FIGS. 4 and 5 show a preferred embodiment of a fuel injector 18. The fuel injector 18 includes a top block 120 that is attached to an outer shell 122. The outer shell 122 contains an intensifier block 124, a passage block 126 and a needle housing 128. The needle housing 128 has a plurality of apertures 130 that allow fuel to be ejected from the fuel injector 18.
The fuel injector 18 includes an intensifier 132 which has a piston 134 and a head 136. The head 136 has a cavity 138 that is in fluid communication with a cylinder passage 140. The cylinder passage 140 is connected to the fluid line 108 and cylinder port 106 of the module housing 24. The intensifier 132 is coupled to a pair of return pins 142 located within a pair of corresponding channels 144 in block 124. The channels 144 are connected to a supply port 146 that is coupled to the pressurized hydraulic fluid. The area of the intensifier head 136 is larger than the return pins 142 so that the intensifier 132 moves in a downward direction when pressurized fluid is provided at cylinder passage 140. The return pins 142 move the intensifier 132 back to the original position when the cylinder passage 140 is connected to drain. The cavity portion 145 beneath the intensifier head 136 is typically coupled to a drain line to prevent build up of hydrostatic pressure which may counteract the downward movement of the intensifier 132.
The intensifier piston 134 moves within a fuel chamber 146 in block 124. The fuel chamber 146 is coupled to a pair of fuel ports 148 by a passage 150 and a one-way check valve 152. The fuel chamber 146 is also connected to a needle chamber 154 by passages 156 and 158 in blocks 126 and 128, respectively. The needle chamber 154 contains a needle valve 160. The needle valve 160 is biased into a closed position by a pin 162 that is in fluid communication with a passage 163 that is connected to the channels 144 and pressurized hydraulic fluid.
When the module 10 is actuated so that valve 96 is open and valve 98 is closed, pressurized fluid flows from the cylinder port 106 of the module 10 and into the cavity 138 of the intensifier head 136. As shown in FIG. 6, the hydraulic fluid moves the intensifier 132 and pushes fuel that is within the fuel chamber 146 into the needle chamber 154. The check valve 152 prevents the fuel from flowing back through the fuel ports 148. The pressure of the fuel lifts the needle valve 160 into an open position so that fuel is ejected through the apertures 130.
When valve 96 is closed and valve 98 is open, the cylinder passage 140 is coupled to the drain line 104 of the module 10. The return pins 142 push the intensifier 132 in an upward direction. The movement of the intensifier piston 134 draws more fuel into the fuel chamber 146. The pin 162 pushes the needle valve 160 back to the closed position wherein the process can be repeated.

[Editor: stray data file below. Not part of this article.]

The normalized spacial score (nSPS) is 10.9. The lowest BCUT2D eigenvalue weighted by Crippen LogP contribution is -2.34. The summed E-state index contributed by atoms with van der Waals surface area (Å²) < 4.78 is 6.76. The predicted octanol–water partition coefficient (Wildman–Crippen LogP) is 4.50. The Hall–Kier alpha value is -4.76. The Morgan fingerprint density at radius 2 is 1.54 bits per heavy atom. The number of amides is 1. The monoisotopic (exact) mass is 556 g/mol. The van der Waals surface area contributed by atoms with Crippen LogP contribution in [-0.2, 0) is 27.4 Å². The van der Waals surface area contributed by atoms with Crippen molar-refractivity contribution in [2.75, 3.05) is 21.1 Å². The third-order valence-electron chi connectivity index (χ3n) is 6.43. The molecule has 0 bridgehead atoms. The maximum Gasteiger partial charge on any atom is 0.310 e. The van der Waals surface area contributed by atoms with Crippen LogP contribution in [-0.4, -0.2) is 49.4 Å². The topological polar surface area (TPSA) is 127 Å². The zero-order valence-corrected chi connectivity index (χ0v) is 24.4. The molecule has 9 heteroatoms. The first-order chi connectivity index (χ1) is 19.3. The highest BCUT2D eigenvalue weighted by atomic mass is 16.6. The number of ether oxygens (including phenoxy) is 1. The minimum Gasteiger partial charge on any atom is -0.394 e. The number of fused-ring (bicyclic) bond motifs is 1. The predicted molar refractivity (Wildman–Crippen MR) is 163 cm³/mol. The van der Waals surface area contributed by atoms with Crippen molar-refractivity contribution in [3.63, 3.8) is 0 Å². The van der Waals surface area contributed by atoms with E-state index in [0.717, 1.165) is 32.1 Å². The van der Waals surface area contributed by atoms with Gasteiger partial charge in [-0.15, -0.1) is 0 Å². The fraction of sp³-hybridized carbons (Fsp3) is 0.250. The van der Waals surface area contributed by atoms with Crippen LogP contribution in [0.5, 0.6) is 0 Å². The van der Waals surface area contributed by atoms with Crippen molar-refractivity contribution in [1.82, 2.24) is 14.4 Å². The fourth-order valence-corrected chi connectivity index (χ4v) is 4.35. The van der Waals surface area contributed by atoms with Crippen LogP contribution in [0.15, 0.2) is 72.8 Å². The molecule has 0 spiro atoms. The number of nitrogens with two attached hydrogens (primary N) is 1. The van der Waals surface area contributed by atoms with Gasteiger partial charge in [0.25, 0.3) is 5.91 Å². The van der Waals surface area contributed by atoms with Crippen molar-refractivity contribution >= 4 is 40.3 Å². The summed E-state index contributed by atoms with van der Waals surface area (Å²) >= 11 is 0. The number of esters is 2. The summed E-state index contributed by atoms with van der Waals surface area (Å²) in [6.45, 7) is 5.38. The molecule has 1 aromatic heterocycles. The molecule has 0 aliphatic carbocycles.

FIG. 6 shows a preferred embodiment of a solenoid actuated two-way spool valve used in the module 10. The valve includes a spool 170 located within a spool chamber 172. The spool 170 has a pair of annular grooves 174 that allow fluid communication between a pair of inlet ports 176 and an outlet port 178. By way of example, for valve 96 the inlet ports 176 may be the pressurized fluid line 100 and the outlet port 178 may be the common line 102. The dual inlet ports 176 provides a valve wherein the fluid forces exerted on the spool 170 are in opposite directions. The opposing fluid forces offset each other, thereby providing a dynamically balanced valve.
Each valve has a first solenoid 180 and a second solenoid 182. Each solenoid 180 and 182 includes a coil 184 wound around a bobbin 186. The solenoids 180 and 182 are secured by end caps 188 inserted into the housing 24. When energized the first solenoid 180 moves the spool 170 to a first position wherein fluid is allowed to flow from the inlet ports 176 to the outlet port 178. When the second solenoid 182 is energized the spool 170 moves to a second position so that the spool 170 prevents fluid from flowing through the valve. The spool 170 preferably contains an inner channel 190 that prevents fluid from being trapped between the ends of the spool 170 and the end caps 188.
In the preferred embodiment the spool 170 and end caps 188 are constructed from a magnetic steel such as 52100. The module housing 24 may also be constructed from a magnetic steel material. The magnetic steel retains enough magnetism to provide a magnetic force which holds the spool 170 in position even when power to the solenoids is terminated. The valve can therefore be switched with a short digital pulse that is provided to one of the solenoids 180 and 182.